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Sue Palmer – Toxic Childhood

Sue Palmer – Toxic Childhood

The social science department welcomed a leading sociologist, Sue Palmer into Blackpool Sixth on Thursday 20th October.

Sue Palmer was a former headteacher in Scotland, and has written more than 250 books, educational TV programmes and software packages on aspects of literacy and childhood. Sue‘s work on child development and literacy has contributed greatly to the way in which young children experience literacy and language throughout primary education.

Sue‘s first book for the wider audience, Toxic Childhood (Orion 2006) focuses on the effects of childhood on child development and learning in a modern society. Sue continued her research and with Detoxing Childhood (2007) and 21st Century Boys (2009) and 21st century girls (2013). These books have led to involvement in many campaigns related to modern childhood, and invitations to speak to a wide range of audiences, including health, social work and criminal justice professionals, playworkers, planners, advertisers and parents. They have also led to many articles and interviews in the national press, as well as frequent TV and radio appearances.

Sue has acted over the years as an independent consultant to many organisations, including the Department for Education and Skills, the National Literacy Trust and the BBC. In recent years she’s been an independent consultant on childhood issues to the Conservative Party in England, the Labour Party in Scotland and the National Childcare Committee in Ireland. She’s twice been listed by the Evening Standard amongst the 1000 most influential people in London (which gives her great pleasure, since she lives in Edinburgh) and described in The Scotsman as one of Scotland’s ‘new radical thinkers’.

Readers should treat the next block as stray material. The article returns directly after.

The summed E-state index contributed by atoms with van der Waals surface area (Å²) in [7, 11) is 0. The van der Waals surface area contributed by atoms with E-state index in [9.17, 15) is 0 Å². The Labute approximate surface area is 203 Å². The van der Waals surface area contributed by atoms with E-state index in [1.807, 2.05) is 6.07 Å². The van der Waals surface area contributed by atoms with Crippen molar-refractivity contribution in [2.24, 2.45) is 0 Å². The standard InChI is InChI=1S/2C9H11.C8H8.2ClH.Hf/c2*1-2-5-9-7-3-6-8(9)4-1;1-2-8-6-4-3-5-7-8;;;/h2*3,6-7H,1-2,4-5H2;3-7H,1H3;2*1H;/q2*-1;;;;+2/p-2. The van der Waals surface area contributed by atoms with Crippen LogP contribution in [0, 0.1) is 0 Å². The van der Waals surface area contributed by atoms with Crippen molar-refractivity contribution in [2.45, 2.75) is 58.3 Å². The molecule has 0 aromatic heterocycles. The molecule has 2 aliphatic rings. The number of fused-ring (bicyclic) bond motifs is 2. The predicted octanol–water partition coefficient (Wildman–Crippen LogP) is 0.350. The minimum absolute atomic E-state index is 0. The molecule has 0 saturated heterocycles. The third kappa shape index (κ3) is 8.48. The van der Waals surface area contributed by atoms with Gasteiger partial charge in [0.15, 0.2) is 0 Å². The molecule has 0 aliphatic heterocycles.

In addition to her wider research Sue has designed and written several literacy training packages for the Department for Education and Skills in England, including co-authorship of the National Literacy Strategy Grammar resulting in significant retraining and delivery of grammar within primary education.

Sue delivered a series of lectures to Blackpool Sixth staff and students about concerns connected to the development of children and gender identity as a result of a growth in technology. She discussed her research into the lack of ‘real play’ in children’s lives today and explained the intentions of her new book ‘Upstart’ that proposes children should begin their formal education at the age of 7 along with 88% of other countries. Sue also discussed the long term effects of technology on our society and outlined suggestions on how humans must adapt to the fast pace changes that our taking place in our lives today.

Upper sixth student Jacob Morris said “I really enjoyed the lecture, it was great to hear from Sue and meet her as she is someone we studied in first year sociology.”